In a rough calculation spanning 15 years of business, paying cash has saved us at least $40,000 in interest assuming we used one year credit card financing for major purchases.
How did we get started on a cash-only business?
Saving is one of those things that is simple but not easy. We pay cash for personal and business purchases. We watched a green and purple TV for a year before buying our first flat screen in 2006. We lived in a 475 square foot New York City apartment for a decade because an extra bedroom would have cost an additional $1,000 a month and we prefer to buy experiences, such as travel, with our money. We never, ever buy anything for ourselves if the business needs something first.
It happened because we started. My first goal was $1,500, which felt like $15,000 because we had no extra money. I was clipping coupons for groceries. I thought about saving every day. I was helped in the early 2000s because interest was paid on savings. And by my ING Direct savings account that allowed me to have many different sub accounts under one umbrella account and let me transfer ANY amount from our checking account to ING online, even paltry amounts like $4.52, which I sometimes still do.
I saved, and continue to save, every week. I do whatever I can to round up to the next $10.
It took less than a year to get $1,500. Then I decided we needed $4,500 in emergency funds, which was three months of survival living, rent, food — I cooked three meals a day — telephone and subway card. This took another year. I divided the $4,500 into three, 90 day CDs so that one was cashable every 30 days. My thinking was, if there’s no income, I can cash a CD and pay the rent, buy groceries still have a phone and remain in business.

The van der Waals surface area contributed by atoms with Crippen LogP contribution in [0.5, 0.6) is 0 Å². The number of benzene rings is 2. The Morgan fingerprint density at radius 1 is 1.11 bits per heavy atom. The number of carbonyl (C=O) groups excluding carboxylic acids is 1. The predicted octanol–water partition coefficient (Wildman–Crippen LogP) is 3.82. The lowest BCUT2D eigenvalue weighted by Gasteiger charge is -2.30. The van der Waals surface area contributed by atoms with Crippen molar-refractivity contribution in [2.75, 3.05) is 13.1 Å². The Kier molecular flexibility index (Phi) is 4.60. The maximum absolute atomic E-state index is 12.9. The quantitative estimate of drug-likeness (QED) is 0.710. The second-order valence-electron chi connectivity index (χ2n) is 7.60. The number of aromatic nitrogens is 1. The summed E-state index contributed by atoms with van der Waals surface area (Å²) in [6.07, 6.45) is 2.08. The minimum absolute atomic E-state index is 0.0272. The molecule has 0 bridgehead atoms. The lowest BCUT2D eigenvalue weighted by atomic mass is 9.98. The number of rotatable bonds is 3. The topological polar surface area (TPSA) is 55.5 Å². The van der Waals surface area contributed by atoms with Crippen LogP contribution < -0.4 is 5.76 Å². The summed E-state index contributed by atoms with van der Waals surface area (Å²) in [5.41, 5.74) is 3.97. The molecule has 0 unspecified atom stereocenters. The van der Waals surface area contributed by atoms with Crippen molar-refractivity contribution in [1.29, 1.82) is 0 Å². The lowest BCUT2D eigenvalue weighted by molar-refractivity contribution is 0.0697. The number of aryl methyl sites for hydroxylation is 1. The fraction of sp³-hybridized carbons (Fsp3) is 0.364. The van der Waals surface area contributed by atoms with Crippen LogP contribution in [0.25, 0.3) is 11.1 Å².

We never cashed the CDs for monthly expenses, each term they rolled over with interest. The money came with a bonus. Confidence. Once we had emergencies covered we felt we could invest in the business.
Our first big move was to buy $7,000 in advertising for our business. We paid for it on American Express, for the points, and paid the bill in cash at the end of the month from cash flow. It brought us a return on the investment five times over in the first year.
Business progressed and we opened retirement IRAs and a Health Savings Account (HSA) but we never lost the immigrant attitude of paying in cash and repaying our savings with interest.
We call our Emergency Fund the Fuck You Account because survival in business means avoiding working without profit. It starts with $1,000. Just enough money to avoid going onto your credit card for an unexpected business or personal expense. An owner operator should aim to have $5,000 in emergency money. Enough to pay for a major truck repair and to deadhead across the country.
I found a t-shirt in a Thailand street market last March bearing the slogan — Fuck You Pay Me — after roaring with laughter for ten minutes, I snapped it up for $8. And I think it when I say “I’m interested in your load, but I need additional revenue.”
Often corporations ask small business for a discount just to see if they will get one. Or they have more money in the budget if someone asks for it. Money in the bank gives the little guy the power to say I want more, or no thanks.
And paying interest to yourself is vital. While we paid Landstar $170 a week to rent their trailer, we are paying ourselves $200 a week for 208 weeks (4 years, maybe less), to put $41,600 back into our savings account, an extra $3,350.
And the saving never ends. MacGyver has decided his guns are big enough. He wants a covered wagon, a rolling tarp system, so after the loads are strapped or chained to the deck, a tarp is pulled across the trailer, instead of him wrapping the load like a present.
We anticipate it will open up more specialized freight opportunities.
And I will no longer fear MacGyver losing a battle to wind, rain or ice, 13-feet six inches above the ground, while manhandling a tarp over the load.